Technical Note: Monitoring of unsteady open channel flows using the continuous slope-area method
- 1Environmental Sciences Division, Oak Ridge National Laboratory, Tennessee, USA
- 2IIHR – Hydroscience & Engineering, Univ. of Iowa, Iowa, USA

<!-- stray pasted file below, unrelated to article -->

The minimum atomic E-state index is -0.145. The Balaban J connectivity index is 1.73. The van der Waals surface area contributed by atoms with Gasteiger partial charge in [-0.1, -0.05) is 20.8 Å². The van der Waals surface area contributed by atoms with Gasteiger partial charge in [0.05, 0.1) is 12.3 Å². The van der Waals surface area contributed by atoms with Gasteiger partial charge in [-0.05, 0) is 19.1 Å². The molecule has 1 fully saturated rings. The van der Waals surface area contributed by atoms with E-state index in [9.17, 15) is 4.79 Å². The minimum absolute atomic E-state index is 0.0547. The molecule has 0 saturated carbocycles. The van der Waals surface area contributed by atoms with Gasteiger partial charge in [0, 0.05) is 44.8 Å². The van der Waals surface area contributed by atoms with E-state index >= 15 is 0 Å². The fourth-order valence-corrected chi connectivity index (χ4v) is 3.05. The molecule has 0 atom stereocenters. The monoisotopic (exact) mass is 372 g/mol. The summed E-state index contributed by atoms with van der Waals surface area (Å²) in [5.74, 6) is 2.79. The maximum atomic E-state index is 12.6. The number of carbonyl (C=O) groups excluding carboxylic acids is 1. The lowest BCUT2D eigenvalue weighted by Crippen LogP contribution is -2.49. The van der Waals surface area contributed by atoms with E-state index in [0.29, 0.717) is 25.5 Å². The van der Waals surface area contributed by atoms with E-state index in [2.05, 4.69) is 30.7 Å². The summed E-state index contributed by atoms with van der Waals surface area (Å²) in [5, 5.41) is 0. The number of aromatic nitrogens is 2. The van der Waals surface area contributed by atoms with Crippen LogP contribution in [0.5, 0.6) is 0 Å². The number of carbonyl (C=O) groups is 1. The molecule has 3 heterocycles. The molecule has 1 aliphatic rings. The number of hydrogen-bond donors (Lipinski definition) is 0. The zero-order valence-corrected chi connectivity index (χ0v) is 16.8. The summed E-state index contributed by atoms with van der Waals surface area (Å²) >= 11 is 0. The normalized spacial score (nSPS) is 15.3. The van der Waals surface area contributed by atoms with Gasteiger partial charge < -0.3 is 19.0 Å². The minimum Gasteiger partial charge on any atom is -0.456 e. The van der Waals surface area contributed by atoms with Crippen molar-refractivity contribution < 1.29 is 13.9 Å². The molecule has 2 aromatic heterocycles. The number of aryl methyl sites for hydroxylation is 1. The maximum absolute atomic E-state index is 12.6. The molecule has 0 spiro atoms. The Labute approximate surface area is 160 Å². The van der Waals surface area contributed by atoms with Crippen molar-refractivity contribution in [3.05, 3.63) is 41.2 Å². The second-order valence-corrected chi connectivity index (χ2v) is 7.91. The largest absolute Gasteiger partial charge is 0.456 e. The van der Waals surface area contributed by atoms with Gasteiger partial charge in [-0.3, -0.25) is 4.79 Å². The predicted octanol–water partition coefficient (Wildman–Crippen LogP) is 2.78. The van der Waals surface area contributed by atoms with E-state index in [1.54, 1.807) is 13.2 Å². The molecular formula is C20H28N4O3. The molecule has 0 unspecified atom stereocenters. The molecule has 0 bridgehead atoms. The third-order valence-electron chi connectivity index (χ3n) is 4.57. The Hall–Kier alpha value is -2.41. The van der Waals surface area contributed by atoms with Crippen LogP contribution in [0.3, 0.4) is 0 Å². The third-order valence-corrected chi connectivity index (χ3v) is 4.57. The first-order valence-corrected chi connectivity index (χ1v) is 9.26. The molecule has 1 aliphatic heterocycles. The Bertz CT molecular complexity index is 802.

Abstract. The advent of low-cost pressure transducers capable of directly measuring water surface elevation enables continuous measurements of dynamic water surface slopes. This opens up a new possibility of dynamically monitoring unsteady flows (i.e., hysteresis) during the course of flood wave propagation. Hysteresis in this context refers to a looped stage–discharge rating caused by unsteadiness of flows. Hysteresis is monitored in this study using a continuous slope area (CSA) method, which uses Manning's equation to calculate unsteady discharges based on continuously measured water surface slopes. In the rising stage, water surface slopes become steeper than a steady water surface slope, resulting in higher discharges than steady-based discharges, while the trends are reversed in the falling stage. The CSA method applied to Clear Creek near Oxford (Iowa, USA) estimates the maximum differences of peak discharges by 30–40 %, while it shows sound agreements for a low to medium range of discharges against USGS steady-based records. The primary cause of these differences is the use of a single channel bed slope in deriving Manning's roughness coefficients. The use of a single channel bed slope (conceptually equal to the water surface slopes at every stage in uniform flow conditions) causes substantial errors in estimating the channel roughness, specifically at high stages, because non-uniformities of natural channels result in varying (non-uniform) steady water surface slopes at each stage. While the CSA method is promising for dynamically tracking unsteady water surface slopes and flows in natural streams, more studies are still needed to increase the accuracy of the CSA method in future research.